Hockey is not for everyone. Hockey culture needs to change.
These were the words from Akim Aliu, who opened up about his experiences as a black hockey player. The article, open for everyone to read, is a damning account of hockey culture, racism, and bigotry. Hockey needs to be better. Hockey needs to weed out the racists. But the problem goes beyond just a few racist players and a few experiences.
Hockey culture is toxic, a word you will read regularly throughout this post. Aliu’s story of racist teammates, racist fans, racist locker rooms, and racist coaches sheds light on just how toxic it truly is, and how players can be black balled by speaking out. The fact that only three NHL players, as of the writing of this post, came out in support of Aliu shows how toxic the culture is and the power that some in the league have.
Is too much to ask for just one white NHLer to tweet something like, “What Akim Aliu went through is unacceptable. We have to do better. I stand with Aliu against racism in hockey.”
— Daniel Wagner (@passittobulis) May 20, 2020
It honestly isn’t that hard to speak out either. A tweet may not necessarily do anything tangible, but it at least continues to draw attention to the toxic problem in the league. Yet the stars in the league, Sidney Crosby, Connor McDavid, Alex Ovechkin, Patrick Kane, Henrik Lundqvist, and the many that the NHL markets as stars on their nightly shows, have been silent. Some after repeated pushing for a statement.
It is too much, apparently.
I've reached out to at least 6 NHLers, incl Crosby/McDavid multiple times, this season asking to chat about race & been rejected. Pens PR: "I’m not sure why you are pushing this with us"
I've asked NHL why plyrs remain silent & not gotten a response https://t.co/bnZTLzCj49
— Salim Nadim Valji (@salimvalji) May 20, 2020
It doesn’t matter that none of them played with Aliu. This is an issue in hockey and in life. That fact that we are STILL having these conversations in 2020 just illustrates how desperately we need players to speak out and start changing that toxic culture. Yet all we have are players subtweeting cryptic remarks:
Was going through some stuff from my youth hockey days and came across this note I received from my coach when I was 12. Cheers to the coaches that give their time and effort to help young players achieve their hockey dreams. pic.twitter.com/LwKT7DtYIc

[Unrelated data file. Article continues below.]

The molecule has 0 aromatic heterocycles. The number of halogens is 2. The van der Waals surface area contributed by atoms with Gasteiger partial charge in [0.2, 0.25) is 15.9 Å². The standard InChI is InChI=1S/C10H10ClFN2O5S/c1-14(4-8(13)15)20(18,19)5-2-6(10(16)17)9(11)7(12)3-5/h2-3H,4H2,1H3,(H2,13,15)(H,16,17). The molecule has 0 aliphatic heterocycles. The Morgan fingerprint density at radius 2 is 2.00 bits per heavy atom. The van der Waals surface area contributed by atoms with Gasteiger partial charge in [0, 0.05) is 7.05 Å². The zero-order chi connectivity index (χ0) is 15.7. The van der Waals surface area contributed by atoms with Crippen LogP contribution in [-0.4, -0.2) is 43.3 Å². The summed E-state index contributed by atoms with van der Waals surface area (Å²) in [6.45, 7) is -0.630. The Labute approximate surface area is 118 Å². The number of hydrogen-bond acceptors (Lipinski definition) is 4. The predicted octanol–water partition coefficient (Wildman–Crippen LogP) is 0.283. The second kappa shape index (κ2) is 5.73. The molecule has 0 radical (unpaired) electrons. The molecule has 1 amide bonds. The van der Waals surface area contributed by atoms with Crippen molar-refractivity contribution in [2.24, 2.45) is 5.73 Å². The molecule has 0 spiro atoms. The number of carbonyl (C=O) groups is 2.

The culture is ingrained in hockey. It was put there by the “200 Hockey Men” that refuse to acknowledge they are not only a part of the problem, that they are THE problem. This is a culture that came from them, was passed down to coaches like Bill Peters, whom Aliu called out previously, who passed it down to Steve Downie, whom Aliu called out in this article.
Yet nothing is ever done. No one is held accountable. John Vanbiesbrouck, noted racist, is still the Associate Executive Director of USA Hockey. Peters resigned as coach of the Calgary Flames this season, but only after the allegations became public. It’s a safe assumption that the Flames knew who they were hiring.
The Rangers are no strangers to this either. The team took a lot of heat for failing to immediately respond to K’Andre Miller’s Zoom call that was hijacked by racists. Four hours later, it was made clear they were working with the league, the NHLPA, and the FBI before releasing a statement.
This isn’t a player “earning his keep.” These are hate crimes. The utterly ridiculous thing here is that these hate crimes are occurring so regularly in the NHL that the players, the 99% that haven’t acknowledged the article yet, brush this off as “just boys being boys.” It’s not.
Hockey needs to be better. Toxic hockey culture needs to change. The NHL prides itself by saying Hockey is for Everyone. But it’s clear it isn’t.
Hockey needs to be better. We need to be better. But the question is how.
Hey non-Black hockey media & players who follow #BGHC, today is a great day to PUBLICLY discuss your plans to help make hockey less racist for players like Akim Aliu, K'Andre Miller, Boko Imama, and others who have experienced aggressive racist attacks. Let's talk about it!
— Black Girl Hockey Club (@BlackGirlHockey) May 20, 2020
This is how. We all play a part here. Publicly outing racist people in hockey. Making sure we talk about it. Making sure everyone is aware of the current toxic culture.
The first step in solving any problem is admitting there is one. Hockey has a racism problem.